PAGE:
HIPAA Work From Home Checklist

As healthcare professionals continue to work from home, many are facing the challenge of ensuring that they remain HIPAA compliant in a remote environment. HIPAA (Health Insurance Portability and Accountability Act) is a federal law that requires healthcare providers to secure protected health information (PHI) and maintain its privacy. There are certain HIPAA violations that can occur while working remotely. Meeting HIPAA requirements for working from home is essential to preventing these incidents.

Top 10 HIPAA Infractions by Remote Workers 

There are a number of different violations that can occur while working remotely. 

Some of the most common violations include:

  1. Unsecure Internet Access: Patient data can be more easily accessed by hackers if electronic protected health information (ePHI) is transmitted via unprotected networks like WiFi at coffee shops, internet cafes, or even at home. 
  2. Improper Handling of Paper-Based PHI: Many healthcare organizations still use paper-based processes in several areas. Unauthorized access to PHI may occur as a result of this. For instance, if a remote employee copies patient information using their personal printer, other members of their home may have access to these files.
  3. Improper Disposal of Files: Disposing documents, whether they are electronic or physical, in the wrong way can cause unauthorized individuals to view them. It is important to have HIPAA compliant procedures in place for getting rid of PHI, both in digital and physical formats. Organizations may not be able to provide secure ways to appropriately dispose of these files for remote workers.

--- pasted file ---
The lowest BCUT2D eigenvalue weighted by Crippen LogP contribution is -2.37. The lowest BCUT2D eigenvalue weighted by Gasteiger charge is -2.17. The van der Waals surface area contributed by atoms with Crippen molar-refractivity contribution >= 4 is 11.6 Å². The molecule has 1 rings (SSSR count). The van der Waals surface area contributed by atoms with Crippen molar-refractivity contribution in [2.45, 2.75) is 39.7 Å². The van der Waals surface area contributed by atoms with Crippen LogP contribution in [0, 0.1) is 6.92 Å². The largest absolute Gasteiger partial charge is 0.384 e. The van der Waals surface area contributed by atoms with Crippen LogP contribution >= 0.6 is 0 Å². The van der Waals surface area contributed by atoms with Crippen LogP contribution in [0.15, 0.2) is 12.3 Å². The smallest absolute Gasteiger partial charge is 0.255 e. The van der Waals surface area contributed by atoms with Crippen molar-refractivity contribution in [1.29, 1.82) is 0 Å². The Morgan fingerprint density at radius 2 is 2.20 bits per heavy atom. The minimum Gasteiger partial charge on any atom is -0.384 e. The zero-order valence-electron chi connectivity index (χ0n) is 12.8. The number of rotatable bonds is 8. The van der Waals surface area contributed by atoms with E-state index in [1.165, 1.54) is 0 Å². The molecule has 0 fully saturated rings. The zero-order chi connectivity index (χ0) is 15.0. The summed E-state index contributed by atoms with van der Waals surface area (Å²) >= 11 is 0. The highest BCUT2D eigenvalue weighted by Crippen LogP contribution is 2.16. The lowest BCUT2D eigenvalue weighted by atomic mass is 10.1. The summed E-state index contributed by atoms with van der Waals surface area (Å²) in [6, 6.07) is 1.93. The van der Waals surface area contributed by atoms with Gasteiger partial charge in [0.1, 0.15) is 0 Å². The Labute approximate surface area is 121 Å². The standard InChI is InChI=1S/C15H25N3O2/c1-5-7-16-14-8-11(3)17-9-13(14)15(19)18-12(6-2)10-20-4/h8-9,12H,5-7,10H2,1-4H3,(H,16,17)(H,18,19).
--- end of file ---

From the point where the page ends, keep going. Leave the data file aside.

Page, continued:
4. Unauthorized Devices: All devices that use, collect, store, or transfer ePHI are required to be protected by particular security controls. It is conceivable for employees to mistakenly utilize a device that their employer does not authorize when working remotely. This is because they may frequently use multiple devices to carry out their daily responsibilities. Employees must always utilize approved devices when handling PHI and other sensitive data, and IT departments must track every device that connects to their network. For more information on personal devices and HIPAA, download our BYOD policy.
  5. Insufficient Compliance Training Program: Through compliance training programs, business associates and covered entities are required to renew their HIPAA training annually. All employees, even those who work remotely, must take compliance training to protect patient privacy. 
  6. Lost or Stolen Records: The HIPAA Security Rule provides guidelines regarding unapproved access to PHI. Let’s say an unencrypted USB flash drive with ePHI was taken or misplaced. Given that the circumstance is a predictable incident that could have been avoided with policies and encryption, it’s a clear HIPAA violation
  7. Incorrect Filing of PHI: This could lead to unauthorized access to PHI. There is a risk of illegal access and PHI theft, for instance, if a healthcare provider transmits digital X-ray results to the incorrect doctor or patient.